Julie Hardy (vcl), Rob Stillman (ts), Randy Ingram (p), Ben Street (b), Adam Cruz (d)
Bar code: 8427328422154
"There is a paradigm taking shape for the contemporary jazz vocalist that, while not unprecedented, promises to elevate our expectations and put to rest any notions about singers being a species apart. More and more, the new voices emerging these days are the voices of complete musicians. The best of them are comfortable with or without words, functioning as composers and interpreters, arrangers and improvisers. Julie Hardy is one of these voices."
- Bob Blumenthal
1. And I Love Him (Lennon/McCartney) 5:55
2. No Turning Back (Hardy) 5:30
3. My Romance (Rogers/Hart) 6:29
4. A Moments Glance (Hardy) 5:58
5. Its All Right With Me (Porter) 6:24
6. Growing (Hardy) 5:14
7. Haunted Heart (Dietz/Schwarz) 5:55
8. Real Lies (Hardy) 7:04
Recorded in June 4, 2003 in New York
"Julie Hardy's first album, A Moment's Glance, is a good representation of the hard-working jazz vocalist as she pursues frequent appearances in lower Manhattan's jazz clubs with her working band.
Hardy is New Hampshire-educated and received a Masters in Jazz Performance from the New England Conservatory in 2001. A year leter, she was one of two nationwide vocalists selected for the Jazz Academy Snowmass in Aspen, Colorado. In 2003, Hardy placed in the Top Ten, from a field of 200 applicants, in the Jazz Connect Vocal Jazz Competition and the Betty Carter Jazz Ahead held at Washington D.C.'s Kennedy Center. She has worked with Fred Hersch, Sheila Jordan, and Rebecca Paris and is inspired by the work of vocalists Dominique Eade and Luciana Souza as well as trumpeter/composer John McNeil.
Hardy utilizes a well-chosen list of eight tunes to showcase her singing and compositional abilities. The standards are well served by Rob Stillman's tenor sax filigrees and solos as he prods the singer on in songs both tender (the Lennon-McCartney And I Love Him) and uptempo (Cole Porter's It's All Right With Me). Pianist Randy Ingram's sympatico accompanyment and solos are also well represented. The Rodgers & Hart classic My Romance and Schwartz & Dietz tune Haunted Heart round out the Great American Songbook; Hardy's sensitive delivery on a rarely heard vocal version of the latter makes it the best piece on the album.
The remaining tracks are all Hardy originals. No Turning Back begins as a balladic duet with Ingram and then picks up tempo and heat as Stillman and the group join in with Hardy's vocalese. The title track sounds like a potential jazz ballad in the making and was inspired by an album by pianist Fred Hersch and vocalist Norma Winstone. Growing features Hardy's lyrics, along with her ability to provide meaningful vocalese. The closer, Real Lies, is all vocalese, with tasty work from Ingram and Stillman."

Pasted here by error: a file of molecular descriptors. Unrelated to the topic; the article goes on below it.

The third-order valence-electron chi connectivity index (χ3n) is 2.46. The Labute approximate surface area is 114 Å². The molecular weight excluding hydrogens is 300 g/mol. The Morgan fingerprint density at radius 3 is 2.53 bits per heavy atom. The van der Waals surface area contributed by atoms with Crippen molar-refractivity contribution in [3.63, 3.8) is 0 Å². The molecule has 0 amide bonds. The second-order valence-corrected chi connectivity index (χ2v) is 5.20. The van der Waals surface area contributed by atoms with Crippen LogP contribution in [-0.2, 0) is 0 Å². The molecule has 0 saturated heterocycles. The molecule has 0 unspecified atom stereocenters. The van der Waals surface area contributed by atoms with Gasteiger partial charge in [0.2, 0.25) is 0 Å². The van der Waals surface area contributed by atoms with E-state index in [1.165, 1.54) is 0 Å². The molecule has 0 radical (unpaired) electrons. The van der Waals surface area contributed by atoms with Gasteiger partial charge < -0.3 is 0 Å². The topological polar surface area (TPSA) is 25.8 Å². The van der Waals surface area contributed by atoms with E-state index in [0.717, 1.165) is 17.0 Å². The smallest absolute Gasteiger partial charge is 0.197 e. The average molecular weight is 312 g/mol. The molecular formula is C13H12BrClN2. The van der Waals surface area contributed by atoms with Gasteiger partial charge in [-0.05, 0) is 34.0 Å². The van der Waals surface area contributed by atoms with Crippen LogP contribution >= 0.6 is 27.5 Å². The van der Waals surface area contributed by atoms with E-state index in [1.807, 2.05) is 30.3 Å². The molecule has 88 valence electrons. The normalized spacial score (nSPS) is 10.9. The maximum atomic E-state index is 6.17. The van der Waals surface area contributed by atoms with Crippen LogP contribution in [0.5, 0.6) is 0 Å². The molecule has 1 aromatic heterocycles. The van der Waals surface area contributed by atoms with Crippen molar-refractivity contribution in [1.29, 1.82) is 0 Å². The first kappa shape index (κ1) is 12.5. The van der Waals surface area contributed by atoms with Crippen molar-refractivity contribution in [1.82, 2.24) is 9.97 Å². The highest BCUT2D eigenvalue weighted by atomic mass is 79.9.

- Michael P. Gladstone, All About Jazz
"Julie Hardy's newly issued debut CD, "A Moment's Glance" (Fresh Sound New Talent), introduces a singer well equipped to handle everything modern jazz vocalism demands: candlelit standards ("My Romance"), repurposed pop hits ("And I Love Him"), effortless improvisation and a strong writer's pen. Saxist Rob Stillman surrounds Hardy's dark-velvet voice with breathy intimacies; the rhythm section of Randy Ingram, Ben Street, and Adam Cruz keep things on a steadt simmer."
- Time Out New York
"Never has a label better lived up to the promise of its name than Fresh Sounds New Talent. Making her debut, singer Julie Hardy is the latest ?nd for the label and the only American singer on its roster. Taking on a program that ranges from Rogers and Hart to a few originals (she was a composition major at University of New Hampshire), Hardys voice is acrobatic and pliable but she doesnt rub her formidable skills in your face, delivering the words in a tone that is often soft and impressionistic as Luciana Souza. Shes also a musician as much as a singer of lyrics as she dives into rhythms and harmonies (Patricia Barber comes to mind here), using a musical intellect that is bright and intuitive. Hardy is solidly backed by a young quartet of players here, but can also be found performing with established folks like Joel Frahm, Mark Murphy and Fred Hersch, which is great endorsement in itself."
Tad Hendrickson, Jazz Week, March 2005